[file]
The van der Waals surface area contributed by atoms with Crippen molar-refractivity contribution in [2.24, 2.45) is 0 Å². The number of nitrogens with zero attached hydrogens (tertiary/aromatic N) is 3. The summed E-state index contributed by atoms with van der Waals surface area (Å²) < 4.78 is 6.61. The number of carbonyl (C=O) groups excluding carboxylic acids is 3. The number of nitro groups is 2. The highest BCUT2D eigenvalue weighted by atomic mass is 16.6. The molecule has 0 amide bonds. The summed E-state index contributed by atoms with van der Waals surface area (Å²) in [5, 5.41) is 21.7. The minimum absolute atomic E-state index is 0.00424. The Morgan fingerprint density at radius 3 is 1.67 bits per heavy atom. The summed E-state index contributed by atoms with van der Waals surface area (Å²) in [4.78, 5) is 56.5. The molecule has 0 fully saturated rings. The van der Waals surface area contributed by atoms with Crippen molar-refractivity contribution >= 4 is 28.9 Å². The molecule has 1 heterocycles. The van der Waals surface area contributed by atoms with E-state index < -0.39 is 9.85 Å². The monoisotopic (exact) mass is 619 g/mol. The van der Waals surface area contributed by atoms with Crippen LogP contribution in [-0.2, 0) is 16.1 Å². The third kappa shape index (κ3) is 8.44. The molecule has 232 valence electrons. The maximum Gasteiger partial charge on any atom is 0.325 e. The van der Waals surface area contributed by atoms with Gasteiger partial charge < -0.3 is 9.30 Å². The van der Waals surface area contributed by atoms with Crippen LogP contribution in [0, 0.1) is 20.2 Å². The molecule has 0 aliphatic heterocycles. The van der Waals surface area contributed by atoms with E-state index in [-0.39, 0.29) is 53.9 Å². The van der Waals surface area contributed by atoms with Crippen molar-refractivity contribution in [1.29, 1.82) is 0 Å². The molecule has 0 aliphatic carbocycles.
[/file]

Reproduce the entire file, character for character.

The van der Waals surface area contributed by atoms with Crippen molar-refractivity contribution in [2.24, 2.45) is 0 Å². The number of nitrogens with zero attached hydrogens (tertiary/aromatic N) is 3. The summed E-state index contributed by atoms with van der Waals surface area (Å²) < 4.78 is 6.61. The number of carbonyl (C=O) groups excluding carboxylic acids is 3. The number of nitro groups is 2. The highest BCUT2D eigenvalue weighted by atomic mass is 16.6. The molecule has 0 amide bonds. The summed E-state index contributed by atoms with van der Waals surface area (Å²) in [5, 5.41) is 21.7. The minimum absolute atomic E-state index is 0.00424. The Morgan fingerprint density at radius 3 is 1.67 bits per heavy atom. The summed E-state index contributed by atoms with van der Waals surface area (Å²) in [4.78, 5) is 56.5. The molecule has 0 fully saturated rings. The van der Waals surface area contributed by atoms with Crippen molar-refractivity contribution >= 4 is 28.9 Å². The molecule has 1 heterocycles. The van der Waals surface area contributed by atoms with E-state index < -0.39 is 9.85 Å². The monoisotopic (exact) mass is 619 g/mol. The van der Waals surface area contributed by atoms with Crippen LogP contribution in [-0.2, 0) is 16.1 Å². The third kappa shape index (κ3) is 8.44. The molecule has 232 valence electrons. The maximum Gasteiger partial charge on any atom is 0.325 e. The van der Waals surface area contributed by atoms with Gasteiger partial charge < -0.3 is 9.30 Å². The van der Waals surface area contributed by atoms with Crippen LogP contribution in [0, 0.1) is 20.2 Å². The molecule has 0 aliphatic heterocycles. The van der Waals surface area contributed by atoms with E-state index in [-0.39, 0.29) is 53.9 Å². The van der Waals surface area contributed by atoms with Crippen molar-refractivity contribution in [1.29, 1.82) is 0 Å². The molecule has 0 aliphatic carbocycles.